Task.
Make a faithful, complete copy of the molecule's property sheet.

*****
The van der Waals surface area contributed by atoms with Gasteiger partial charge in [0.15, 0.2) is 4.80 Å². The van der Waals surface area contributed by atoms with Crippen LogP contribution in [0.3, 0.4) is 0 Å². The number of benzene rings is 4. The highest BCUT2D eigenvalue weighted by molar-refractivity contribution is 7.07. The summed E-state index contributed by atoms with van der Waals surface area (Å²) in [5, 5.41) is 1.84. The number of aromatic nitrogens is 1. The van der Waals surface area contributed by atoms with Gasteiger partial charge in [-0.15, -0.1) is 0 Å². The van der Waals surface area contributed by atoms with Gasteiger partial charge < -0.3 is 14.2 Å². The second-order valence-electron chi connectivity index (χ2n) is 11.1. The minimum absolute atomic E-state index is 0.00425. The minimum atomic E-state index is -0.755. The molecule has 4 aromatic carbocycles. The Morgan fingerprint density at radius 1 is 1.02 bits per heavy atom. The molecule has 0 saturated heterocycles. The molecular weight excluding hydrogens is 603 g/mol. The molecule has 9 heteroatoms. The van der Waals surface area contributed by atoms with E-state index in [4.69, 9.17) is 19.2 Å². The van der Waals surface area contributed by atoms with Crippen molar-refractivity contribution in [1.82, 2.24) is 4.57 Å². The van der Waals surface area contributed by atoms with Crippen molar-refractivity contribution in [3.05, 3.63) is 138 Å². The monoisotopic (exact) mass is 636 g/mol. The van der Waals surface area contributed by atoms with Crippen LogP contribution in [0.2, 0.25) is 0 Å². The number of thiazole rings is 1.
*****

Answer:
The van der Waals surface area contributed by atoms with Gasteiger partial charge in [0.15, 0.2) is 4.80 Å². The van der Waals surface area contributed by atoms with Crippen LogP contribution in [0.3, 0.4) is 0 Å². The number of benzene rings is 4. The highest BCUT2D eigenvalue weighted by molar-refractivity contribution is 7.07. The summed E-state index contributed by atoms with van der Waals surface area (Å²) in [5, 5.41) is 1.84. The number of aromatic nitrogens is 1. The van der Waals surface area contributed by atoms with Gasteiger partial charge in [-0.15, -0.1) is 0 Å². The van der Waals surface area contributed by atoms with Gasteiger partial charge < -0.3 is 14.2 Å². The second-order valence-electron chi connectivity index (χ2n) is 11.1. The minimum absolute atomic E-state index is 0.00425. The minimum atomic E-state index is -0.755. The molecule has 4 aromatic carbocycles. The Morgan fingerprint density at radius 1 is 1.02 bits per heavy atom. The molecule has 0 saturated heterocycles. The molecular weight excluding hydrogens is 603 g/mol. The molecule has 9 heteroatoms. The van der Waals surface area contributed by atoms with E-state index in [4.69, 9.17) is 19.2 Å². The van der Waals surface area contributed by atoms with Crippen molar-refractivity contribution in [1.82, 2.24) is 4.57 Å². The van der Waals surface area contributed by atoms with Crippen molar-refractivity contribution in [3.05, 3.63) is 138 Å². The monoisotopic (exact) mass is 636 g/mol. The van der Waals surface area contributed by atoms with Crippen LogP contribution in [0.2, 0.25) is 0 Å². The number of thiazole rings is 1.